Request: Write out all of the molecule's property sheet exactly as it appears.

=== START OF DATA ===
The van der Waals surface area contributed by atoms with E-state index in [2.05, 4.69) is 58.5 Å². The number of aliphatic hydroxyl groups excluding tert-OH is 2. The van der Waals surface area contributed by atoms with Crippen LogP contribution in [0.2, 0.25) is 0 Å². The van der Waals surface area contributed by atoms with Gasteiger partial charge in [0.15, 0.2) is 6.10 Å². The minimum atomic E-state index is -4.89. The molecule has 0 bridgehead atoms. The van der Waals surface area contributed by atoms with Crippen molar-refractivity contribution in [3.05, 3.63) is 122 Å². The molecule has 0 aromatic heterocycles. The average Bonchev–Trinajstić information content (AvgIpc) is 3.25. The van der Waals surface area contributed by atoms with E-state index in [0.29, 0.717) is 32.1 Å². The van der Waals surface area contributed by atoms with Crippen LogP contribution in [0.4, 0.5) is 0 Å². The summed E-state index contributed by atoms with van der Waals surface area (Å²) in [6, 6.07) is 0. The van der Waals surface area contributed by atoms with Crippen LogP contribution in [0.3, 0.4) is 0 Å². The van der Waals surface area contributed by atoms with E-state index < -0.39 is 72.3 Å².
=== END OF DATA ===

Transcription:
The van der Waals surface area contributed by atoms with E-state index in [2.05, 4.69) is 58.5 Å². The number of aliphatic hydroxyl groups excluding tert-OH is 2. The van der Waals surface area contributed by atoms with Crippen LogP contribution in [0.2, 0.25) is 0 Å². The van der Waals surface area contributed by atoms with Gasteiger partial charge in [0.15, 0.2) is 6.10 Å². The minimum atomic E-state index is -4.89. The molecule has 0 bridgehead atoms. The van der Waals surface area contributed by atoms with Crippen molar-refractivity contribution in [3.05, 3.63) is 122 Å². The molecule has 0 aromatic heterocycles. The average Bonchev–Trinajstić information content (AvgIpc) is 3.25. The van der Waals surface area contributed by atoms with E-state index in [0.29, 0.717) is 32.1 Å². The van der Waals surface area contributed by atoms with Crippen LogP contribution in [0.4, 0.5) is 0 Å². The summed E-state index contributed by atoms with van der Waals surface area (Å²) in [6, 6.07) is 0. The van der Waals surface area contributed by atoms with Crippen LogP contribution in [0.3, 0.4) is 0 Å². The van der Waals surface area contributed by atoms with E-state index < -0.39 is 72.3 Å².